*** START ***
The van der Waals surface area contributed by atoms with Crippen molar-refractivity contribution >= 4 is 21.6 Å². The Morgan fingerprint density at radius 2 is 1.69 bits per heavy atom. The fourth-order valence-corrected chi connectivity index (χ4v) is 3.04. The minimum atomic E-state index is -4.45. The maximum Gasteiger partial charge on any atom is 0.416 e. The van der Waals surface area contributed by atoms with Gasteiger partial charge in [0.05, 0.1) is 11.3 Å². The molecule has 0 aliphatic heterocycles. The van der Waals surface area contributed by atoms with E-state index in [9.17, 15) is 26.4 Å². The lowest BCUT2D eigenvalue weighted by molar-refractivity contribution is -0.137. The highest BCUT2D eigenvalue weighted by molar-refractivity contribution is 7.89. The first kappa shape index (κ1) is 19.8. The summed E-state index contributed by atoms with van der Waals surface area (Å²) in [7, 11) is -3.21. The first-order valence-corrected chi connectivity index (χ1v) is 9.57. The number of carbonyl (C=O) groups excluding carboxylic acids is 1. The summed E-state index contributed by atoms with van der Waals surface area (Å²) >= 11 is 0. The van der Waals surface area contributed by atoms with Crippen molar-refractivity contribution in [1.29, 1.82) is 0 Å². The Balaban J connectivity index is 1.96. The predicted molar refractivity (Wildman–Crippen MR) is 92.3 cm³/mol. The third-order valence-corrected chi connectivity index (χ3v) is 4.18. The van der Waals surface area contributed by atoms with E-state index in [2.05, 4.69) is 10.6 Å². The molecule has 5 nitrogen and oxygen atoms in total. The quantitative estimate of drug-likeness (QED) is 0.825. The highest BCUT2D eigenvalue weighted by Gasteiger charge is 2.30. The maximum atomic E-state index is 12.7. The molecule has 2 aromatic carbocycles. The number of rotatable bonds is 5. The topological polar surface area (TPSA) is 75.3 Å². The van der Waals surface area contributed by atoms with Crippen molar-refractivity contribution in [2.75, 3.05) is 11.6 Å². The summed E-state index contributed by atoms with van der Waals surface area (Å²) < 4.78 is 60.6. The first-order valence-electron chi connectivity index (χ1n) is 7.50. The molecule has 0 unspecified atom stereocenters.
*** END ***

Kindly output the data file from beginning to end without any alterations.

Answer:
The van der Waals surface area contributed by atoms with Crippen molar-refractivity contribution >= 4 is 21.6 Å². The Morgan fingerprint density at radius 2 is 1.69 bits per heavy atom. The fourth-order valence-corrected chi connectivity index (χ4v) is 3.04. The minimum atomic E-state index is -4.45. The maximum Gasteiger partial charge on any atom is 0.416 e. The van der Waals surface area contributed by atoms with Gasteiger partial charge in [0.05, 0.1) is 11.3 Å². The molecule has 0 aliphatic heterocycles. The van der Waals surface area contributed by atoms with E-state index in [9.17, 15) is 26.4 Å². The lowest BCUT2D eigenvalue weighted by molar-refractivity contribution is -0.137. The highest BCUT2D eigenvalue weighted by molar-refractivity contribution is 7.89. The first kappa shape index (κ1) is 19.8. The summed E-state index contributed by atoms with van der Waals surface area (Å²) in [7, 11) is -3.21. The first-order valence-corrected chi connectivity index (χ1v) is 9.57. The number of carbonyl (C=O) groups excluding carboxylic acids is 1. The summed E-state index contributed by atoms with van der Waals surface area (Å²) >= 11 is 0. The van der Waals surface area contributed by atoms with Crippen molar-refractivity contribution in [1.29, 1.82) is 0 Å². The Balaban J connectivity index is 1.96. The predicted molar refractivity (Wildman–Crippen MR) is 92.3 cm³/mol. The third-order valence-corrected chi connectivity index (χ3v) is 4.18. The van der Waals surface area contributed by atoms with E-state index in [2.05, 4.69) is 10.6 Å². The molecule has 5 nitrogen and oxygen atoms in total. The quantitative estimate of drug-likeness (QED) is 0.825. The highest BCUT2D eigenvalue weighted by Gasteiger charge is 2.30. The maximum atomic E-state index is 12.7. The molecule has 2 aromatic carbocycles. The number of rotatable bonds is 5. The topological polar surface area (TPSA) is 75.3 Å². The van der Waals surface area contributed by atoms with Crippen molar-refractivity contribution in [2.75, 3.05) is 11.6 Å². The summed E-state index contributed by atoms with van der Waals surface area (Å²) < 4.78 is 60.6. The first-order valence-electron chi connectivity index (χ1n) is 7.50. The molecule has 0 unspecified atom stereocenters.